Repentance & Holiness

Becoming vulnerable is the first step toward freedom. Vulnerability exposes our weakness and enables God to break down strongholds. We cannot function in freedom until we become brave enough to confront the strongholds that hinder the advancement of the Kingdom in our lives.

God is so much better than we give Him credit for. I confess that I’ve done a poor job representing His goodness at times. The older I get the more inadequate I realize I am. The Lord has revealed Himself to me in new ways in recent days. I often find myself laughing and crying at the same as He makes His Presence known. These fresh encounters with God have left me more humble, grateful, and free than I can ever remember. There is so much to discover about following Jesus; it’s a never ending journey. I’ve asked God to help me become a better example of His goodness along the way.

I’m currently living in a place of great paradox. On the one hand, I’ve never felt closer to Jesus and I’ve never been more aware of the Presence of the Holy Spirit. Yet on the other hand, I’ve never felt more burdened; I live with a constant sense of heaviness for the state of the Bride. In the midst of my burdens I’ve discovered the power of weakness and the freedom that exists when we come to the end of ourselves.

At the heart of repentance lies vulnerability. True freedom in Christ requires that I constantly confess my faults, that I lay my inadequacies on the altar. Building an altar in our lives is so important. I’m not saying that we sin everyday as in “willfully transgressing against God.” However, I firmly believe that when we fail to love well that we sin against God and others. That means my attitudes, actions, words, and thoughts matter deeply. It means the things that I should be doing that I neglect to do matter in my relationship with Jesus.

I’m convinced that a lifestyle of repentance is the foundation of holiness. The minute I don’t think I have anything wrong in my life is the moment I set myself up as God. I have so many things to constantly repent of; at the top of the list is busyness and distraction. Beyond that, I often repent for not praying enough. I repent of being impatient. I repent for not always responding to my family the way I should. I repent for making decisions, even small decisions, without adequately seeking Jesus. I repent of developing preconceived notions about other people. These are all things that I need to continually lay on the altar. Again, the altar is so important.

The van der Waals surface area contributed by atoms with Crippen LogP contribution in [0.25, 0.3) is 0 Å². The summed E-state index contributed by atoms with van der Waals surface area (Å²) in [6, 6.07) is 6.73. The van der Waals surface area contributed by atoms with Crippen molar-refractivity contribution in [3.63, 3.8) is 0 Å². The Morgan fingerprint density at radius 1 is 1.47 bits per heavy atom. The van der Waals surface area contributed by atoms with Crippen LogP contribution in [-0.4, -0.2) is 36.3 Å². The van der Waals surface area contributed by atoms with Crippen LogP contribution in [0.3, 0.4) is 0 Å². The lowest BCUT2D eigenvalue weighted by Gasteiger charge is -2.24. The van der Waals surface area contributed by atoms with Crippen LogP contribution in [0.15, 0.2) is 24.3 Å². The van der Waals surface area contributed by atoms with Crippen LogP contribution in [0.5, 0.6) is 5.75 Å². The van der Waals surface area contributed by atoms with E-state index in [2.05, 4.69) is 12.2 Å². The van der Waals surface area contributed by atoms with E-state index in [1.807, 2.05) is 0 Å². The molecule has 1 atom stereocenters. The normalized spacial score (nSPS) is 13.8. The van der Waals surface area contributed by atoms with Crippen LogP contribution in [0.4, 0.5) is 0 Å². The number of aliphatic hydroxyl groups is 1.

True repentance is the only way to break down strongholds. Being in a relationship with God is important, but being in a right relationship with God is essential, especially if we’re going to live the life He’s called us to live. Indeed, repentance and holiness go hand in hand.

Dying to self and taking up the cross daily is about killing the little hedonist that’s kicking and screaming inside of us all. The flesh is one of our biggest foes; it’s always seeking pleasure that lasts for a season. We’re called to kill the flesh every time it raises its ugly head by nailing it to the cross. And when it reappears, we have to do it again. For holiness to become a lifestyle repentance must become a regular practice.

Have you ever considered the corporate hedonist that often appears among the Body of Christ? When the church begins warring against itself Satan takes the throne. When we refuse to corporately take up our cross we take up our quarrels. The Apostle James tells us that this infighting comes from the desire to please self over the desire to please God (James 4). It’s always rooted in our inability to believe that God can give us everything we need.

Many of you know that I’ve given my life to the Church, and in particular, the Church of the Nazarene. My heritage is grounded in the Church of the Nazarene. I love the people called “Nazarenes” very much. However, at times I’ve loved her too much. I repent of ever making my denomination an idol. I repent for allowing the boundaries of the Church of the Nazarene to limit my perspective of the Kingdom. I repent for the times I’ve allowed my identity to become more wrapped up in the Church of the Nazarene than the Kingdom of Jesus. We’d all do well to remember that God is a lot bigger than our little tribe.

With that said, I am burdened for the church. I’m troubled over the lack of passion for revival and what seems to be protest against it by some. I’m burdened over the unfaithfulness and pettiness. I’m burdened over the toxic environment that exists in some places. I’m burdened over the manifestation of pride. I am praying that God break down these strongholds; and when I say break down, I mean crush.

I’m praying for people to be delivered from rigid fundamentalism because none of us are the judge. I’m praying for people to be delivered from dead religious formalism because God is alive and He needs room to move among His people. I’m praying for people to be delivered from progressive intellectual elitism because it’s opposite of the posture of humility. It saddens me to see so many places negatively affected by legalism, liberalism, antagonism, and a host of other “isms” that no doubt breaks the heart of God.

We need to become a “movement” again: one that’s led by the manifest Presence of the Holy Spirit. God forgive us for allowing the church to become a religious enterprise. Forgive us for turning the church into a business instead of a house of prayer. Forgive us for trying to climb the latter of success. Forgive us for being more concerned about what people think than we are what God thinks. Forgive us for trying to be something we’re not. Forgive us for not living by the principles of corporate prayer and repentance that You’ve prescribed in Scripture: